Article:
The opulent Mughal cities on wheels

Elephant and driver, probably from the Mughal Emperor’s stable with a hunting howdar, including pistol, bows and a rifle. (Source: A Fraser Album Artist/Wikimedia Commons)

(This is part of the series Make History Fun Again, where the writers introduce historical facts, events and personalities in a fun way for parents to start a conversation with their kids.)

By Archana Garodia Gupta and Shruti Garodia

We always think of Mughal emperors wallowing in luxuries at court and forget that they actually spent a great deal of their time on the move. Agra, Delhi, Fatehpur and Lahore were Mughal capitals only in a formal sense, for the capital was actually a moving camp with the emperor. The emperor would shuttle between his different centres, spend time in Kashmir to get away from the sweltering heat, and travel to different regions for war. A stationary life, it was not!

But the emperor didn’t just get up and leave. The entire court and government machinery moved with him, including records and treasure, harem and library. The emperor on the move was like an entire city going on a journey at once! The camp took days to cross a single point, and could have a 100,000 to 200,000 people attached to it.

The king and nobles marched with two sets of tents, so that while one set was being used, the other was sent ahead to set up for the next stop. Nearly 200 camels and 50 elephants were required to carry the royal tent and its furnishings!

Oil painting by American Artist Edwin Lord Weeks (Source: Wikimedia Commons)

The march would start with an incredible amount of fanfare. The heavy artillery always went first, and with it a boat was carried to ferry the monarch across any rivers. Then followed the baggage, laden on hundreds of pack animals. Then came 200 camels, loaded with silver rupees, and each camel carrying 480 pounds’ weight of silver; 100 camels loaded with gold coins, each carrying the same weight; 150 camels loaded with nets used in hunting tigers. In addition to these, there were 50 camels carrying water, each camel bearing two full metal vessels for royal use. Then the nobles went, on horses or elephants. People mention a long procession of elephants, and tens of thousands of horsemen and foot-soldiers who would accompany the emperor. This was followed by a marching band, drumming and trumpeting to announce the emperor’s arrival far and wide.

royal procession of Shah Alam II The royal procession of Shah Alam II with his army processing from right to left along the banks of a river. (Source: Wikimedia Commons)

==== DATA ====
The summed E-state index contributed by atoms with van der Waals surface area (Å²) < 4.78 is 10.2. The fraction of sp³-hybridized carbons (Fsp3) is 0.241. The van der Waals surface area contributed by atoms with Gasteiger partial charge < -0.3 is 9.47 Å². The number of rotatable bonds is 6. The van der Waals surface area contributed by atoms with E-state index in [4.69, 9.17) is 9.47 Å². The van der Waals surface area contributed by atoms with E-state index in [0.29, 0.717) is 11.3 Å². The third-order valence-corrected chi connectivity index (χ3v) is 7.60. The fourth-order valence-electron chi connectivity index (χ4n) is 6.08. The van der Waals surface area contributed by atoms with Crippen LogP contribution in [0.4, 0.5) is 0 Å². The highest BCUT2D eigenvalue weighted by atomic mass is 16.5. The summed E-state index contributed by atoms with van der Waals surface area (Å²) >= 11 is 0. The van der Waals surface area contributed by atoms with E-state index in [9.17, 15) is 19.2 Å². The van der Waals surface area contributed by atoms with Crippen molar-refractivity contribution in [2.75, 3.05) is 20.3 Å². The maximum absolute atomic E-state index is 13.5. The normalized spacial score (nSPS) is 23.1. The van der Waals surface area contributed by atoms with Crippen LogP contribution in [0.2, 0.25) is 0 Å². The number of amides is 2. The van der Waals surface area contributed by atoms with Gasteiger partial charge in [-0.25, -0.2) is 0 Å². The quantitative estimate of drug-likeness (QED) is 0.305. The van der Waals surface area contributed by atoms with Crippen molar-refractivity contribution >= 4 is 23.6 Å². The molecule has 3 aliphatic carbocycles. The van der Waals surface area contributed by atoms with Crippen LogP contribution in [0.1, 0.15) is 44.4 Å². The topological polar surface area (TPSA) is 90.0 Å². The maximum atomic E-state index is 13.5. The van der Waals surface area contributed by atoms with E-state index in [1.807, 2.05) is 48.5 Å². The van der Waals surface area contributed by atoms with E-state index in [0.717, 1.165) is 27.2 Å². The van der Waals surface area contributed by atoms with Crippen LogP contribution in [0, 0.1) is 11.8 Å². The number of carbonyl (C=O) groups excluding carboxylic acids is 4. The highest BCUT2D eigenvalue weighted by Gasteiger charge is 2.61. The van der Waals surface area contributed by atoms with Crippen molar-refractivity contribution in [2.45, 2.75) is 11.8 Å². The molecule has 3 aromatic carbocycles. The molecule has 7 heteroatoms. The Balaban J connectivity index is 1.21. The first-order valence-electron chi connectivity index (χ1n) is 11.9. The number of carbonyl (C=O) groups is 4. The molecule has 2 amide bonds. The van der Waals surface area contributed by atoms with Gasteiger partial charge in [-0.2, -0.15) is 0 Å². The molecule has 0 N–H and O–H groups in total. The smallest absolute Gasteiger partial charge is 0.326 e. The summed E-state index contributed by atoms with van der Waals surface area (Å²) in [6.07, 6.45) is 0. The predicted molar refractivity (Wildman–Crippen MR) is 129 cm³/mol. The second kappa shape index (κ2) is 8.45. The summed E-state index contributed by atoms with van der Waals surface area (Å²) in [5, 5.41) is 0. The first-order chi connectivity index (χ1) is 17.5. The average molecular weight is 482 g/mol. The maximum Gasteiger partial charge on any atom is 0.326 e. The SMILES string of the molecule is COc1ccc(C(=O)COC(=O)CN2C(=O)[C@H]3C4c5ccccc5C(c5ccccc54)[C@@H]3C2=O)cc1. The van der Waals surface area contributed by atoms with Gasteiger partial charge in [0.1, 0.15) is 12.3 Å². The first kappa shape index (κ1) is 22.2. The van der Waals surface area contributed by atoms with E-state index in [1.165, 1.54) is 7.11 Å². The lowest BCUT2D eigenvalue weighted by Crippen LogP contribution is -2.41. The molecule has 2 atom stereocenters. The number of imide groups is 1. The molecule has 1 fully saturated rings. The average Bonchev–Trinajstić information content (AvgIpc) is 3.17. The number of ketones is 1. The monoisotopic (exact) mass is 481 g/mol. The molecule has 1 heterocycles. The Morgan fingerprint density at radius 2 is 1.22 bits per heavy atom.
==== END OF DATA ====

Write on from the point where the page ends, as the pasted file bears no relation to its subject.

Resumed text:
Water carriers would sprinkle the sandy paths to prevent dust from being kicked up. Servants would travel ahead with masses of white sheets, which would be used to cover any dead bodies (human or animal!) on the way, so that the emperor didn’t have to lay his eyes on them.

Also Read: 5 eccentric hobbies of the Mughals

A camel with its rider playing kettle drums. A camel with its rider playing kettle drums. (Source: Wikimedia Commons)

A description of Akbar’s camp on the move:

“On an open ground they pitch the imperial seraglio (harem), the audience hall, and the Naqqarah Khanah (musicians’ gallery), all occupying a space the length of which is 1530 yards. To the right and left, and behind, is an open space of 360 yards, which no one but the guards are allowed to enter. Within it, at a distance of 100 yards to the left centre, are the tents of Maryam Makani (the Queen-Mother), Gulbadan Begam (Akbar’s aunt), and other chaste ladies, and the tents of Prince Daniyal; to the right, those of Prince Salim; and to the left, those of Prince Shah Murad. Behind their tents, at some distance, the offices and workshops are placed, and at a further distance of 30 yards behind them, at the four corners of the camp, the bazaars. The nobles are encamped without on all sides, according to their rank.

The Royal Camp looks like a great city travelling from place to place. For there are wanting neither bazaars, nor shops, nor markets, nor sports, nor pastimes, nor gold, nor silver; in short, all that could be looked for in a flourishing city is to be found in this camp.”

At the camp, the emperor would behave just as though he was at home, carrying out his normal business, holding audiences, indulging in his favourite past times and so on.

It seems strange, but other than the fact that they actually had to move from one day to the next, the emperor could carry on just as he would at home, because everything was at hand. They had no idea about the concepts of hardship, budgeting or making do. It is fun to try and imagine these emperors trying to navigate modern airports!

(For more fun journeys through India’s history, check out the newly released two-volume set, The History of India for Children Vol. 1 and Vol. 2, published by Hachette India, which is now available online and in bookstores across the country.)